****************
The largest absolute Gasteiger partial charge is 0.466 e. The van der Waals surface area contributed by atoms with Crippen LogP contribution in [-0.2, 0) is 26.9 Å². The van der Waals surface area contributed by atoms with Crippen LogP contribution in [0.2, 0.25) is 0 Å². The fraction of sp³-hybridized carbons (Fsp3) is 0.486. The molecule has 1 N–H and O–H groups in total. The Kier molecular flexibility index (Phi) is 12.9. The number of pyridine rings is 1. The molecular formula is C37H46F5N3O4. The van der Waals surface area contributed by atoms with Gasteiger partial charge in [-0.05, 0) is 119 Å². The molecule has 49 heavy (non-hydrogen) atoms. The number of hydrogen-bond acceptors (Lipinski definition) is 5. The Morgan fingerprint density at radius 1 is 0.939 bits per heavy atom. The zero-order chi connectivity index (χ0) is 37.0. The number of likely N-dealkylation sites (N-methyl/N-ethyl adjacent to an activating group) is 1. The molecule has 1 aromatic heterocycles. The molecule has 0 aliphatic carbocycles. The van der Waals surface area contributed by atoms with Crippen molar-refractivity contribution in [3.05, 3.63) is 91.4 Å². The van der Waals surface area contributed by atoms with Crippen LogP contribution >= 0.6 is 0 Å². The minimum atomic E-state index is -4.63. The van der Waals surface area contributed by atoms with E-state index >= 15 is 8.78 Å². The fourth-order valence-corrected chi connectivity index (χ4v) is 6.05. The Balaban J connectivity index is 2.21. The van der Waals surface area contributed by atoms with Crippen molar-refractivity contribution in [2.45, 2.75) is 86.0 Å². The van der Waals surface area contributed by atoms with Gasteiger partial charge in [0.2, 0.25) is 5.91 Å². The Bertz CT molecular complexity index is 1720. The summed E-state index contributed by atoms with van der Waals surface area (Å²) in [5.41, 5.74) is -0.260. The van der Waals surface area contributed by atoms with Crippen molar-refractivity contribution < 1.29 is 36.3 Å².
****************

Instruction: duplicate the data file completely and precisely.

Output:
The largest absolute Gasteiger partial charge is 0.466 e. The van der Waals surface area contributed by atoms with Crippen LogP contribution in [-0.2, 0) is 26.9 Å². The van der Waals surface area contributed by atoms with Crippen LogP contribution in [0.2, 0.25) is 0 Å². The fraction of sp³-hybridized carbons (Fsp3) is 0.486. The molecule has 1 N–H and O–H groups in total. The Kier molecular flexibility index (Phi) is 12.9. The number of pyridine rings is 1. The molecular formula is C37H46F5N3O4. The van der Waals surface area contributed by atoms with Gasteiger partial charge in [-0.05, 0) is 119 Å². The molecule has 49 heavy (non-hydrogen) atoms. The number of hydrogen-bond acceptors (Lipinski definition) is 5. The Morgan fingerprint density at radius 1 is 0.939 bits per heavy atom. The zero-order chi connectivity index (χ0) is 37.0. The number of likely N-dealkylation sites (N-methyl/N-ethyl adjacent to an activating group) is 1. The molecule has 1 aromatic heterocycles. The molecule has 0 aliphatic carbocycles. The van der Waals surface area contributed by atoms with Crippen molar-refractivity contribution in [3.05, 3.63) is 91.4 Å². The van der Waals surface area contributed by atoms with Crippen LogP contribution >= 0.6 is 0 Å². The minimum atomic E-state index is -4.63. The van der Waals surface area contributed by atoms with E-state index >= 15 is 8.78 Å². The fourth-order valence-corrected chi connectivity index (χ4v) is 6.05. The Balaban J connectivity index is 2.21. The van der Waals surface area contributed by atoms with Crippen molar-refractivity contribution in [2.45, 2.75) is 86.0 Å². The van der Waals surface area contributed by atoms with Gasteiger partial charge in [0.2, 0.25) is 5.91 Å². The Bertz CT molecular complexity index is 1720. The summed E-state index contributed by atoms with van der Waals surface area (Å²) in [5.41, 5.74) is -0.260. The van der Waals surface area contributed by atoms with Crippen molar-refractivity contribution < 1.29 is 36.3 Å².